TORONTO – April 9, 2019 – Scott Griffin, on behalf of the trustees of The Griffin Trust For Excellence In Poetry, is pleased to announce the International and Canadian shortlist for this year’s prize. Judges Ulrikka Gernes (Denmark), Srikanth Reddy (USA), and Kim Maltman (Canada) each read 510 books of poetry, from 32 countries, including 37 translations.
The authors of the seven shortlisted books — four International and three Canadian — will be invited to read in Toronto at Koerner Hall at The Royal Conservatory in the TELUS Centre for Performance and Learning, 273 Bloor Street West, Toronto, on Wednesday, June 5 at 7.30 p.m.
Raymond Antrobus was born in Hackney, London, England to an English mother and a Jamaican father. He is the recipient of fellowships from Cave Canem, Complete Works III, and Jerwood Compton Poetry. He is one of the world’s first recipients of an MA in Spoken Word Education from Goldsmiths, University of London. Antrobus is a founding member of Chill Pill and the Keats House Poets Forum. He has had multiple residencies in deaf and hearing schools around London, as well as Pupil Referral Units. In 2018 he was awarded the Geoffrey Dearmer Award by the Poetry Society. He lives in London, England.
“’The truth is I’m not /a fist fighter,’ writes Raymond Antrobus, ‘I’m all heart, no technique.’ Readers who fall for this streetwise feint may miss out on the subtle technique – from the pantoum and sestina to dramatic monologue and erasure – of The Perseverance. But this literary debut is all heart, too. Heart plus technique. All delivered in a voice that resists over-simple categorization. As a poet of d/Deaf experience, his verse gestures toward a world beyond sound. As a Jamaican/British poet, he deconstructs the racialized empire of signs from within. Perhaps that slash between verses and signs is where the truth is.”
from The Perseverance
There is no such thing as too much laughter,
my father says, drinking in THE PERSEVERANCE
until everything disappears -
I'm outside counting minutes,
waiting for the man, my father
to finish his shot and take me home before
it gets dark. We've been here before,
no such thing as too much laughter
unless you're my mother without my father,
working weekends while THE PERSEVERANCE
spits him out for a minute.
He gives me 50p to make me disappear.
From The Perseverance by Raymond Antrobus
Copyright © Raymond Antrobus
Daniel Borzutzky is a poet and translator, and the author of The Performance of Becoming Human, winner of the 2016 National Book Award for Poetry. His other books include In the Murmurs of the Rotten Carcass Economy, Memories of My Overdevelopment, and The Book of Interfering Bodies. His translation of Galo Ghigliotto’s Valdivia won the 2017 National Translation Award. Other translations include Raúl Zurita’s The Country of Planks and Song for His Disappeared Love, and Jaime Luis Huenún’s Port Trakl. He lives in Chicago and teaches in the English and Latin American and Latino Studies Departments at the University of Illinois at Chicago.
“Daniel Borzutzky’s Lake Michigan is an elegant and chilling masterpiece of dramatic speech in a tradition of activist, political poetry that encompasses works as diverse as Pablo Neruda’s Canto General and Peter Dale Scott’s Coming to Jakarta: A Poem About Terror. One of the theses embodied in its multiplicity of voices might be said to be that state-sponsored (or state-acquiescent) violence creates ghosts – ghosts who, by continued speaking, come to stand in for the people from whose histories they have been created, people who are therefore never truly dead. Technically brilliant in its use of repetition and variation, leavened with touches of embittered, and yet, in the end, resilient, drollness, Lake Michigan is an eloquent, book-length howl, a piece of political theatre staged in a no-man’s land lying somewhere between the surreal and the real.”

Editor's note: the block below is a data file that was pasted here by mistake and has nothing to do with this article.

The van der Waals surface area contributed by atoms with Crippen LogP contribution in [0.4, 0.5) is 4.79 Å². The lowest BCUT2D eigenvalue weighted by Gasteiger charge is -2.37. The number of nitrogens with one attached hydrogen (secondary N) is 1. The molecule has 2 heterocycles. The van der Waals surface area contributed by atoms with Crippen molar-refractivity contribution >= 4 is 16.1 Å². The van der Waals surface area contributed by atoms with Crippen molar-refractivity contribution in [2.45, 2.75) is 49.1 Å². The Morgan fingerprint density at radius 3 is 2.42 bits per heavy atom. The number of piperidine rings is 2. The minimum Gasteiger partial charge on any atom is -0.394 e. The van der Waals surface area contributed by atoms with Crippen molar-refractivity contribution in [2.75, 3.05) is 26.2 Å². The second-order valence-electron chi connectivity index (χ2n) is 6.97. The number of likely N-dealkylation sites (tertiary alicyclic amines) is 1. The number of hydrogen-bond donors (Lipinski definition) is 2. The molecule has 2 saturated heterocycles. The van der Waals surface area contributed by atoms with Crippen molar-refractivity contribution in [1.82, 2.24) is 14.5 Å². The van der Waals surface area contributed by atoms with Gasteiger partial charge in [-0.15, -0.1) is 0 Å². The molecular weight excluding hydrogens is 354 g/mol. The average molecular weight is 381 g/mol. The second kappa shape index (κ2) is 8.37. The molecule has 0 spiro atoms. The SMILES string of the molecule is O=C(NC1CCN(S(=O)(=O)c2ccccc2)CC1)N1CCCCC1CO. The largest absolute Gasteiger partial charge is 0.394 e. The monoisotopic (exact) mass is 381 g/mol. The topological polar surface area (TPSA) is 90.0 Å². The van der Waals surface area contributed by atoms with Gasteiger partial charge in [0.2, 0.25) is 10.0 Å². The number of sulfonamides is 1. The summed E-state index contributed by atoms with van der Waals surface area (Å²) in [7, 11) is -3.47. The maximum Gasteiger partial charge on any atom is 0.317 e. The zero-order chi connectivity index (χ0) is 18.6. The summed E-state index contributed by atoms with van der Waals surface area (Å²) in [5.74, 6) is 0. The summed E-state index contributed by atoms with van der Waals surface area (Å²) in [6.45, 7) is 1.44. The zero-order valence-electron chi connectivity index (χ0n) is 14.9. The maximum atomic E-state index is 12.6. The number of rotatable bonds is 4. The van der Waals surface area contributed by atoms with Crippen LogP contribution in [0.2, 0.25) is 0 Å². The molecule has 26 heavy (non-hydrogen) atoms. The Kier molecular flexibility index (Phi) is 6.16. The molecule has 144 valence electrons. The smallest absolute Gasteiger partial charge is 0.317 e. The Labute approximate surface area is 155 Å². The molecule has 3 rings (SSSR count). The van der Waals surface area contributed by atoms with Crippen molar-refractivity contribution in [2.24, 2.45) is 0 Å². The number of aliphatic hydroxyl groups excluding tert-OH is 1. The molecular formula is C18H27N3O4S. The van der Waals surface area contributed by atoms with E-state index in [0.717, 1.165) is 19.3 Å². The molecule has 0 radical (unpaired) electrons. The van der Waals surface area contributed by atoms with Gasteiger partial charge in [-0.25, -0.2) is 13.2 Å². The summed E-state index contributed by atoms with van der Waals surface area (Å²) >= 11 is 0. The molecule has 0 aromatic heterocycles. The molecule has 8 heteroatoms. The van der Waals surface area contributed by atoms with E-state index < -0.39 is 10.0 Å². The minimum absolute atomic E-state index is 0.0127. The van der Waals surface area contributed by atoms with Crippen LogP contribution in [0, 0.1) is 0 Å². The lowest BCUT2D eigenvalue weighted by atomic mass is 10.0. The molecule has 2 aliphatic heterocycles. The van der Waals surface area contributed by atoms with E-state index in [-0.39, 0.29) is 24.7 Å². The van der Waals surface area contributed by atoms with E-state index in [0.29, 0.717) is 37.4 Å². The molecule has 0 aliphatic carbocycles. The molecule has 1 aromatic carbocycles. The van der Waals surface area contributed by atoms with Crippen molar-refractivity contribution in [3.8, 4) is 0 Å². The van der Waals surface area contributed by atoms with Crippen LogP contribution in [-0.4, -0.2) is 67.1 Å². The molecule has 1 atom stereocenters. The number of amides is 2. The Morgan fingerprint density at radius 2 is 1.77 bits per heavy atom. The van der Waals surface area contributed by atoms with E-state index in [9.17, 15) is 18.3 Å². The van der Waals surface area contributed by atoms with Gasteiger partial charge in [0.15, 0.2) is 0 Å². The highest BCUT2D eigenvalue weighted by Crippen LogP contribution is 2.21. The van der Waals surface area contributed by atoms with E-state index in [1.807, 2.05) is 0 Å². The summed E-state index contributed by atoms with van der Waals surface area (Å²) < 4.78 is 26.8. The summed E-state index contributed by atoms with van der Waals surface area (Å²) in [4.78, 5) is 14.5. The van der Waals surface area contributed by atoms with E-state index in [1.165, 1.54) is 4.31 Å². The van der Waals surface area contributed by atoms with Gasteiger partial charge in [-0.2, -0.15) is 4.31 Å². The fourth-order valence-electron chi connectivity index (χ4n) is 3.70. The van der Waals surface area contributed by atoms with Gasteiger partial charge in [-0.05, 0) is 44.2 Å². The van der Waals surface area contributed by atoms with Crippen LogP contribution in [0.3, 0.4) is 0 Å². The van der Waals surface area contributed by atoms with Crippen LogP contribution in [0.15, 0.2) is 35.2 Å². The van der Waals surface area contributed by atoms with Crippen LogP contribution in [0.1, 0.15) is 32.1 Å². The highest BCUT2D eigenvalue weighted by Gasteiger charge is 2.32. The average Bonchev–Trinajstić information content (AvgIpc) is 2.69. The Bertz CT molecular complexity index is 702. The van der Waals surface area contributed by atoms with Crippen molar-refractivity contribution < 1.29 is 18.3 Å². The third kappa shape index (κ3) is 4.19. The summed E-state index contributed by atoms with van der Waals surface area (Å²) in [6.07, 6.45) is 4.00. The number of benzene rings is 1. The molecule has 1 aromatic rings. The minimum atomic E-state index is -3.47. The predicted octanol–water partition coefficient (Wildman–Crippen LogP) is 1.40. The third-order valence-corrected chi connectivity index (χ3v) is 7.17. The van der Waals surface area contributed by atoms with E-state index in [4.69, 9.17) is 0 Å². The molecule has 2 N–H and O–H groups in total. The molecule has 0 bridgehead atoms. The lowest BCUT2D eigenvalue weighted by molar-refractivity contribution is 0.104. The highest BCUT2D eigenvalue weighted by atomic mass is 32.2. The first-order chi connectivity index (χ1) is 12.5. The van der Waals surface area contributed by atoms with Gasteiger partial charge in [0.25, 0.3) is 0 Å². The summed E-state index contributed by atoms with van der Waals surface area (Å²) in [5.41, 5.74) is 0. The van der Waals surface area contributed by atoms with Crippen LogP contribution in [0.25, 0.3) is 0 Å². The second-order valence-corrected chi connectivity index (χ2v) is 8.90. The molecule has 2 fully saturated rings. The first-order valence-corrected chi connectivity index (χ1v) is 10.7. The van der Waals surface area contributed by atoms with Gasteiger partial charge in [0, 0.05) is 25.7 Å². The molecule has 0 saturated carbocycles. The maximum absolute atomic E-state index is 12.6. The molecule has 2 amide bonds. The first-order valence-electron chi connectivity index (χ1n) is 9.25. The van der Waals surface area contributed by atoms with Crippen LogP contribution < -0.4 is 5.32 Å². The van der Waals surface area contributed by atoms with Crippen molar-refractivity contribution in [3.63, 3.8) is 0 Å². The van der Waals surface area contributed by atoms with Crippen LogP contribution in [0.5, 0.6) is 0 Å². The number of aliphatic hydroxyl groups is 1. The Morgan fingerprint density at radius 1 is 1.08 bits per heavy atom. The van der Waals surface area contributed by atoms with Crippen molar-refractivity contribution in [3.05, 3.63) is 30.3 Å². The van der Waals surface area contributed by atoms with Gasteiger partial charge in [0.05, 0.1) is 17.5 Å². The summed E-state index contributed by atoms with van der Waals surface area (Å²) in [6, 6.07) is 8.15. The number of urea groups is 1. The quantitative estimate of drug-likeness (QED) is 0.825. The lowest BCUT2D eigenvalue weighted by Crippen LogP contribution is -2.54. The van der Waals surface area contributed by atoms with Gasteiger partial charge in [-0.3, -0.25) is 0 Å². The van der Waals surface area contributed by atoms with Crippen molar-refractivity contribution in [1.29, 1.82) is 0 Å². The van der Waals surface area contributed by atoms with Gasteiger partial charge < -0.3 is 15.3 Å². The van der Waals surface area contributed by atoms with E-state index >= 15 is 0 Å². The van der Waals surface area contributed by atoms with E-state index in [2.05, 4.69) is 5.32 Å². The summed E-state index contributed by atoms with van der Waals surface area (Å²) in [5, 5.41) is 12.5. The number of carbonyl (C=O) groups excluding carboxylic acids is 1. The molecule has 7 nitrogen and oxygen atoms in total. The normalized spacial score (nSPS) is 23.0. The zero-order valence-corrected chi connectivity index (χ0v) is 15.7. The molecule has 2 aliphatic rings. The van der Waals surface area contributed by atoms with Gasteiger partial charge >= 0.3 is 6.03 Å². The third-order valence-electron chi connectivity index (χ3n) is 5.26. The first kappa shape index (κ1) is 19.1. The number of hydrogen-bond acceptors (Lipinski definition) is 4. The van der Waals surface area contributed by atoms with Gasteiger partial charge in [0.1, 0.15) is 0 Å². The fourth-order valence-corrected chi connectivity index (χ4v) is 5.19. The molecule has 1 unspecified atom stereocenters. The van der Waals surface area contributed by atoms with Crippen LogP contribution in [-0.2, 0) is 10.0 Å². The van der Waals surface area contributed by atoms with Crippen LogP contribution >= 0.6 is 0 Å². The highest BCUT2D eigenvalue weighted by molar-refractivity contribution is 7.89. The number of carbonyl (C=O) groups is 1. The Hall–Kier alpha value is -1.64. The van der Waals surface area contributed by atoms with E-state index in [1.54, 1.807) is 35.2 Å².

from Lake Michigan, Scene 1
The mayor ordered the police superintendent to beat me
The police superintendent ordered an officer to beat me
The officer ordered his dogs to attack me
Then someone beat me with iron paws
The someone kicked me with iron boots
Then someone shot me
Then someone buried me in the sand
Then someone scooped me out of the sand and dumped me somewhere
And I was dead
From Lake Michigan by Daniel Borzutzky
Copyright © 2018, Daniel Borzutzky
Don Mee Choi was born in Seoul, Korea, and is the author of Hardly War (2016), and The Morning News is Exciting (2010). She has received the 2011 Whiting Award for Poetry, a Lannan Literary Fellowship, and the 2012 Lucien Stryk Translation Prize.
Kim Hyesoon, born in 1955, is one of the most prominent and influential contemporary poets of South Korea. She was the first female poet to receive the prestigious Kim Su-yong and Midang awards, and has been translated into Chinese, French, German, Japanese, Spanish, and Swedish. Her most recent books include I’m OK, I’m Pig! (2014), and Poor Love Machine (2016).
“In the grievous wake of the Sewol Ferry incident of 2014, the Korean poet Kim Hyesoon composed a cycle of forty-nine poems – one for each day the dead must await reincarnation – to produce a harrowing work of shock, outrage, and veneration for the children lost to this disaster. Through Don Mee Choi’s extraordinary translations, we hear the clamorous registers of Kim’s art – a transnational collision of shamanism, Modernism, and feminism – yield ‘a low note no one has ever sung before.’ That otherworldly tone may sound like life itself, the poet sings, ‘for even death can’t enter this deep inside me.’”
from Underworld - DAY FORTY-FIVE
The dead without faces
run out like patients
when the door of the intensive care unit opens
carrying pouches of heart, pouches of urine
The dead running toward the path to the underworld
turn into stone pillars when they look back and their eyes meet their past
The dead in their sacks look out with eyes brimming with salt water
From Autobiography of Death by Don Mee Choi translated from the Korean by Kim Hyesoon
Copyright © 2016 by Kim Hyesoon
Copyright © 2018 by Don Mee Choi
Ani Gjika is an Albanian-born poet, literary translator and writer. Her book Bread on Running Waters (2013) was a finalist for the 2011 Anthony Hecht Poetry Prize, and the 2011 May Sarton New Hampshire Book Prize. Gjika moved to the US when she was 18, earning an MA in English at Simmons College, and an MFA in poetry at Boston University. Her honours include awards and fellowships from the National Endowment for the Arts, the Robert Pinsky Global Fellowship, English PEN Translates, Framingham State University’s Miriam Levine Award, and the Robert Fitzgerald Translation Prize.
Luljeta Lleshanaku was born in Elbasan, Albania. She is the author of seven books of poetry in Albanian. Book length translations of her work into other languages include Antipastoral (Italy, 2006), Kinder der natur (Austria, 2010), Dzieci natury (Poland, 2011), and Lunes en Siete Dias (Spain, 2017). She has won several prestigious awards for her poetry, including PEN Albania 2016, and the International Kristal Vilenica Prize in 2009. In 2012 she was one of two finalists in Poland for their European Poet of Freedom Prize.